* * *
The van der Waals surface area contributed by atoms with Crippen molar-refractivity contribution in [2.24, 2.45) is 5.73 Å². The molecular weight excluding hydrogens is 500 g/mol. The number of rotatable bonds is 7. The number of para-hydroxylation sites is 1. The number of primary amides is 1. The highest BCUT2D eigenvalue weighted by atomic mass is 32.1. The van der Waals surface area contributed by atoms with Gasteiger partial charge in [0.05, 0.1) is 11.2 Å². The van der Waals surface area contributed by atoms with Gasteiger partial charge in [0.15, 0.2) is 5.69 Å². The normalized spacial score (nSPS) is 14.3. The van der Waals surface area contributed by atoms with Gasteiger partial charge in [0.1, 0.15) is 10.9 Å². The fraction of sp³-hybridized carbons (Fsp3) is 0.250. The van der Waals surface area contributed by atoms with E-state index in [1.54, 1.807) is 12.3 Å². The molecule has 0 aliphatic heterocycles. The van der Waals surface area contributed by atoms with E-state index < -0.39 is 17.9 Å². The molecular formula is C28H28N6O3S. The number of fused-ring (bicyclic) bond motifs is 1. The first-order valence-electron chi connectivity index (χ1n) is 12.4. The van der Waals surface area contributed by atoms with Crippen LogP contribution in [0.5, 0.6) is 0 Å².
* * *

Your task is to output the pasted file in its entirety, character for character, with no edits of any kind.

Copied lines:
The van der Waals surface area contributed by atoms with Crippen molar-refractivity contribution in [2.24, 2.45) is 5.73 Å². The molecular weight excluding hydrogens is 500 g/mol. The number of rotatable bonds is 7. The number of para-hydroxylation sites is 1. The number of primary amides is 1. The highest BCUT2D eigenvalue weighted by atomic mass is 32.1. The van der Waals surface area contributed by atoms with Gasteiger partial charge in [0.05, 0.1) is 11.2 Å². The van der Waals surface area contributed by atoms with Gasteiger partial charge in [0.15, 0.2) is 5.69 Å². The normalized spacial score (nSPS) is 14.3. The van der Waals surface area contributed by atoms with Gasteiger partial charge in [0.1, 0.15) is 10.9 Å². The fraction of sp³-hybridized carbons (Fsp3) is 0.250. The van der Waals surface area contributed by atoms with E-state index in [1.54, 1.807) is 12.3 Å². The molecule has 0 aliphatic heterocycles. The van der Waals surface area contributed by atoms with E-state index < -0.39 is 17.9 Å². The molecular formula is C28H28N6O3S. The number of fused-ring (bicyclic) bond motifs is 1. The first-order valence-electron chi connectivity index (χ1n) is 12.4. The van der Waals surface area contributed by atoms with Crippen LogP contribution in [0.5, 0.6) is 0 Å².